Epeius of Phocis

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Agamemnon, Talthybius and Epeius, relief from Samothrace, ca. 560 BC, Louvre

In Greek mythology, Epeius (/ɪˈp.əs/; Ancient Greek: Ἐπειός) or Epeus, a Greek soldier during the Trojan War or in some accounts, even one of the Achaean Leaders during the said war leading a contingent of 30 ships from the islands of the Cyclades.[1] He was also the architect who constructed the Wooden Horse with the help of which the Achaeans could take Troy; he was himself among those warriors who hid inside it.[2][3][4]


Epeus was the son of Panopeus, son of Phocus and Asterodia.


Epeius had the reputation for being a coward but in the Iliad he was victorious after participating in the boxing match against Euryalus at the funeral games in honour of Patroclus. Later during the funeral games for Achilles he fought Acamas the son of Theseus to a stalemate. He built the Trojan Horse, commissioned by Odysseus because Athena had told him in a dream she would be with him to help build it. The horse was hollow and was large enough to hold 30 Greek soldiers equipped with all their armor but Epeius made the Trojan horse so tall that it could not fit through any of the gates of Troy. The trap door of the horse was fastened with a special catch that only Epeius could undo. After constructing the massive horse, he chose the other 29 soldiers that would accompany him inside the horse. He also founded Pisa and Metapontum.[5]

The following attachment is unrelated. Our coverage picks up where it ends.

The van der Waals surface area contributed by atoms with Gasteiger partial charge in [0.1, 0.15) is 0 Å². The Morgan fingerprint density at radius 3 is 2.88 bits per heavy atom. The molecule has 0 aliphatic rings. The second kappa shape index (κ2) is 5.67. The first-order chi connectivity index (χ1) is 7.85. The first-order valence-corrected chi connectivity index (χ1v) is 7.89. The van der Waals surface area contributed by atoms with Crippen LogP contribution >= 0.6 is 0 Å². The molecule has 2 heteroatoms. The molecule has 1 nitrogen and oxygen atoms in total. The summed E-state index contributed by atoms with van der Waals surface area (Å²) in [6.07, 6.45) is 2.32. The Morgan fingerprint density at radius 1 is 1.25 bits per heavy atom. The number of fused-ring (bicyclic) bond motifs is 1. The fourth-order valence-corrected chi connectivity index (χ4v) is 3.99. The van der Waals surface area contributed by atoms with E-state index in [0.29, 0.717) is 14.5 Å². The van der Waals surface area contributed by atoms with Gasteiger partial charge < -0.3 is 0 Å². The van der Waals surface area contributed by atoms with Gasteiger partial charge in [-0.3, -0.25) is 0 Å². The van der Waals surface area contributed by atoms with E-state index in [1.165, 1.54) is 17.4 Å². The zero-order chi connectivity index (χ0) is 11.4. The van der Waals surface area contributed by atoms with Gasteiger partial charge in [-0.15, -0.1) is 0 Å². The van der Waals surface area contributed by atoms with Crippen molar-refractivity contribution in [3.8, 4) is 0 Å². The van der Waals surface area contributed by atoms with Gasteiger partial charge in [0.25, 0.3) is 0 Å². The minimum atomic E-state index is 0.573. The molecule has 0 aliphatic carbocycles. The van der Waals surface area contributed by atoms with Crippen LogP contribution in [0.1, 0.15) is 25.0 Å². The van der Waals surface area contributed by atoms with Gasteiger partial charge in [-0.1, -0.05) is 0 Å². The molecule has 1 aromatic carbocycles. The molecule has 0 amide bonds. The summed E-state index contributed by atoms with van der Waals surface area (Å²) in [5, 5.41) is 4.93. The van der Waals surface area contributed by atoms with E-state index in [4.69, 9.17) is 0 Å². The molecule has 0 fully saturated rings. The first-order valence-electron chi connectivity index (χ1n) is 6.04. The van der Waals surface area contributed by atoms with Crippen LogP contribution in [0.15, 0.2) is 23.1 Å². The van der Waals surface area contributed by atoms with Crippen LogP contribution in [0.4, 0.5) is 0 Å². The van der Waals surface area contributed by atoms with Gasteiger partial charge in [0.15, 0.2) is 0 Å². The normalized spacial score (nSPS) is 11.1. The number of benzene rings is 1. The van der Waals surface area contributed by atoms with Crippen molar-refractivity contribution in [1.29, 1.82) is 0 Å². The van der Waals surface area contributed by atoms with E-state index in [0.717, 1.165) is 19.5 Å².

1. ^ Dictys Cretensis, Trojan War Chronicle 1.17
  2. ^ Pseudo-Apollodorus, Epitome 5.14
  3. ^ Tzetzes, Posthomerica 641–650
  4. ^ Quintus Smyrnaeus, The Fall of Troy xii.314-335
  5. ^ Virgil, Aeneid 2.264.